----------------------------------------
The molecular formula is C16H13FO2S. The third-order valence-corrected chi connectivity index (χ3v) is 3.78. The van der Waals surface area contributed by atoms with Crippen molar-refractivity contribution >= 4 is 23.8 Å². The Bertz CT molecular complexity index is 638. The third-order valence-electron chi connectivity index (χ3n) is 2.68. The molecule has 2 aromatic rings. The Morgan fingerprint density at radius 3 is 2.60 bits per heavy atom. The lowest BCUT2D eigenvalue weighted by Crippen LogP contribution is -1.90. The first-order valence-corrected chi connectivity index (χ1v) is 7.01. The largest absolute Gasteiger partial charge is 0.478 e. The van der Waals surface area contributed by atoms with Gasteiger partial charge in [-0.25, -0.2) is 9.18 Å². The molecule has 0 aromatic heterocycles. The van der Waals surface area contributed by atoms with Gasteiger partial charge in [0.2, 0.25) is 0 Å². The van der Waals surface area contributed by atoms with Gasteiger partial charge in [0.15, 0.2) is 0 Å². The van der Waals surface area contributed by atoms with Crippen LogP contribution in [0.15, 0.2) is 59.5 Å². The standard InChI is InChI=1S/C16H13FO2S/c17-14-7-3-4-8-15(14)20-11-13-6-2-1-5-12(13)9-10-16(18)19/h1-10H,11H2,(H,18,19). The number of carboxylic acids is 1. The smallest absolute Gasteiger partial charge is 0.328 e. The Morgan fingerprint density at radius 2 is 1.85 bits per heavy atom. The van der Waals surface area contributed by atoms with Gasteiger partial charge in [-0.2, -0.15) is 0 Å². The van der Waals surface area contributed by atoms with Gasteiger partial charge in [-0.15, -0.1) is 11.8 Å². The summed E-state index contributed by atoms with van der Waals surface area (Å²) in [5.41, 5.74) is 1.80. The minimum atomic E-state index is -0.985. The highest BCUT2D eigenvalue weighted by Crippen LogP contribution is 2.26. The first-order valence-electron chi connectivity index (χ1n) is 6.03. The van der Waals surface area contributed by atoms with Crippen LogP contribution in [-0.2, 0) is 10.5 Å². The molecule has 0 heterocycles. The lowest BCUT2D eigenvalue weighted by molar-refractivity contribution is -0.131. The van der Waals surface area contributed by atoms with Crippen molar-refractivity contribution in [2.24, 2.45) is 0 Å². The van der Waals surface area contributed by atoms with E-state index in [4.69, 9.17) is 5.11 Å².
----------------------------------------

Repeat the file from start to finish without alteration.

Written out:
The molecular formula is C16H13FO2S. The third-order valence-corrected chi connectivity index (χ3v) is 3.78. The van der Waals surface area contributed by atoms with Crippen molar-refractivity contribution >= 4 is 23.8 Å². The Bertz CT molecular complexity index is 638. The third-order valence-electron chi connectivity index (χ3n) is 2.68. The molecule has 2 aromatic rings. The Morgan fingerprint density at radius 3 is 2.60 bits per heavy atom. The lowest BCUT2D eigenvalue weighted by Crippen LogP contribution is -1.90. The first-order valence-corrected chi connectivity index (χ1v) is 7.01. The largest absolute Gasteiger partial charge is 0.478 e. The van der Waals surface area contributed by atoms with Gasteiger partial charge in [-0.25, -0.2) is 9.18 Å². The molecule has 0 aromatic heterocycles. The van der Waals surface area contributed by atoms with Gasteiger partial charge in [0.2, 0.25) is 0 Å². The van der Waals surface area contributed by atoms with Gasteiger partial charge in [0.15, 0.2) is 0 Å². The van der Waals surface area contributed by atoms with Crippen LogP contribution in [0.15, 0.2) is 59.5 Å². The standard InChI is InChI=1S/C16H13FO2S/c17-14-7-3-4-8-15(14)20-11-13-6-2-1-5-12(13)9-10-16(18)19/h1-10H,11H2,(H,18,19). The number of carboxylic acids is 1. The smallest absolute Gasteiger partial charge is 0.328 e. The Morgan fingerprint density at radius 2 is 1.85 bits per heavy atom. The van der Waals surface area contributed by atoms with Gasteiger partial charge in [-0.2, -0.15) is 0 Å². The van der Waals surface area contributed by atoms with Gasteiger partial charge in [-0.15, -0.1) is 11.8 Å². The summed E-state index contributed by atoms with van der Waals surface area (Å²) in [5.41, 5.74) is 1.80. The minimum atomic E-state index is -0.985. The highest BCUT2D eigenvalue weighted by Crippen LogP contribution is 2.26. The first-order valence-electron chi connectivity index (χ1n) is 6.03. The van der Waals surface area contributed by atoms with Crippen LogP contribution in [-0.2, 0) is 10.5 Å². The molecule has 0 heterocycles. The lowest BCUT2D eigenvalue weighted by molar-refractivity contribution is -0.131. The van der Waals surface area contributed by atoms with Crippen molar-refractivity contribution in [2.24, 2.45) is 0 Å². The van der Waals surface area contributed by atoms with E-state index in [4.69, 9.17) is 5.11 Å².